‘We want to ensure that PNG is in that mix’, says Wakerley.

Wider focus

‘The appointment of Kevin Christie as CEO of the Mapai Group based in Lae means Jacob and I can now focus our attention on the wider programme, which also includes a development project in Monokam in the Enga Province,’ notes Wakerley

The Monokam project involves building infrastructure, including schoolrooms, teachers’ housing, and community facilities, including an all weather market.

‘We also helped negotiate with the Asian Development Bank to fund and build a health clinic with maternity facilities,’ says Wakerley.

According to Statistics New Zealand, NZ exported NZ$ 183.74 million (K412 million) worth of goods in the year to September 2016, while it imported NZ$10.52 million (K23.59 million) worth of goods from PNG. The top PNG exports to NZ were coffee tea and spices (NZ$6.71 million/K15.05 million). PNG’s main import from NZ was meat (NZ$29.32 million/K65.75 million).


  1. Michael John Yanda says

    Awesome. Great entrepreneurial skills of a Papua New Guinean man breaking barriers. Congratulations Jacob Luke.

  2. Paul Posing says

    An inspiration to young upcoming entreprenuers like myself and many others.

  3. Wesley Warun says

    Congratulations Grant Luke. Only visionary leaders like you two can make impossible possible. This business venture has a big future and I can’t wait longer to see your (Mr Luke) materialising. Thank you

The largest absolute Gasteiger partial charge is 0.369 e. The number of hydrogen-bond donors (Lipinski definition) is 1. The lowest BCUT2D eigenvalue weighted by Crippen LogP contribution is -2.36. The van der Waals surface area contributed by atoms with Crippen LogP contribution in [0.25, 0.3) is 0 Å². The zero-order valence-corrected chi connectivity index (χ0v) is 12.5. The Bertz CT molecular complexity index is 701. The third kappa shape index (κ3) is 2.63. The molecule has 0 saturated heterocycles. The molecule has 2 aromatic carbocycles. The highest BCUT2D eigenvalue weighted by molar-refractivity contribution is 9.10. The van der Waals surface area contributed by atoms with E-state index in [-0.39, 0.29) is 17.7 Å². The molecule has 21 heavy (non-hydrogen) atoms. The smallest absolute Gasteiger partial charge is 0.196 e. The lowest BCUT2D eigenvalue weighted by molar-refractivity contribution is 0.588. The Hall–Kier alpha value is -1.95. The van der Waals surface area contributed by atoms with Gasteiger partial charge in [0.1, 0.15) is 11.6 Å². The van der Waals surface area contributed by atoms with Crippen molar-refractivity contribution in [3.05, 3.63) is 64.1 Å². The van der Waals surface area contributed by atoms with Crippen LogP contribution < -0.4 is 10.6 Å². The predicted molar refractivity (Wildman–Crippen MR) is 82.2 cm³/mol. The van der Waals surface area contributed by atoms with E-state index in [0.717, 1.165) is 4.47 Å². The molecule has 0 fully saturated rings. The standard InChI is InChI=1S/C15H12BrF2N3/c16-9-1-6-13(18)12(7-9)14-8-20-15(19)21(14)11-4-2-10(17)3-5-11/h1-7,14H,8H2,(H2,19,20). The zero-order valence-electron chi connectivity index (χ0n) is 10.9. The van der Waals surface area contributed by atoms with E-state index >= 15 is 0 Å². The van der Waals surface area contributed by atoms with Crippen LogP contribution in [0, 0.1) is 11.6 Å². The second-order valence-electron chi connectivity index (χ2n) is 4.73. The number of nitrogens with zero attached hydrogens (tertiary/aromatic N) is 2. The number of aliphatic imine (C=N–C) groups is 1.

4. A proof of nothing is impossible when one has a vision in Life. Excellently archived from a local mum and dad heritage is indeed Fantastically Fantastic. A a lesson to all citizens of PNG. MUST go into an Award Winning Listing. I Salute!

  5. Chris Gandi says

    The abillity of Mapai doing business and being successful over the years in the very volatile nation of Papua New Guinea and remain a leader in the freight and logistics industry over the years is a remarkable reflection of the sheer dedication and commitment and drive to be nothing but successful of Mr. Luke and his management team. For me Mapai has always been on top of its game since day one.

    Now being a multinational again shows that fearless drive and ambition to explore and conquer its boundaries. I like it when a company’s vision is not for itself but seeing itself as a participant in the facilitation and promotion of trade between PNG and the region through the provision and utilization of its freight and logistics network both locally and internationally. Congratulations Mapai.

  6. Phil Ryan says

    Awesome leadership and vision Jacob and Grant!

  7. Albert.Maru says

    Mapai has the potential to expand internationally. A successful achievement.

  8. This a big leap for Mapai and PNG as a whole. It is an initiative to provide opportunities for NZ nationals. We’ve received so much from Australia and NZ over time and such a initiative is breaking the barriers of PNG from outside perspective.

    We are able to provide opportunities for the needy in other developed countries too.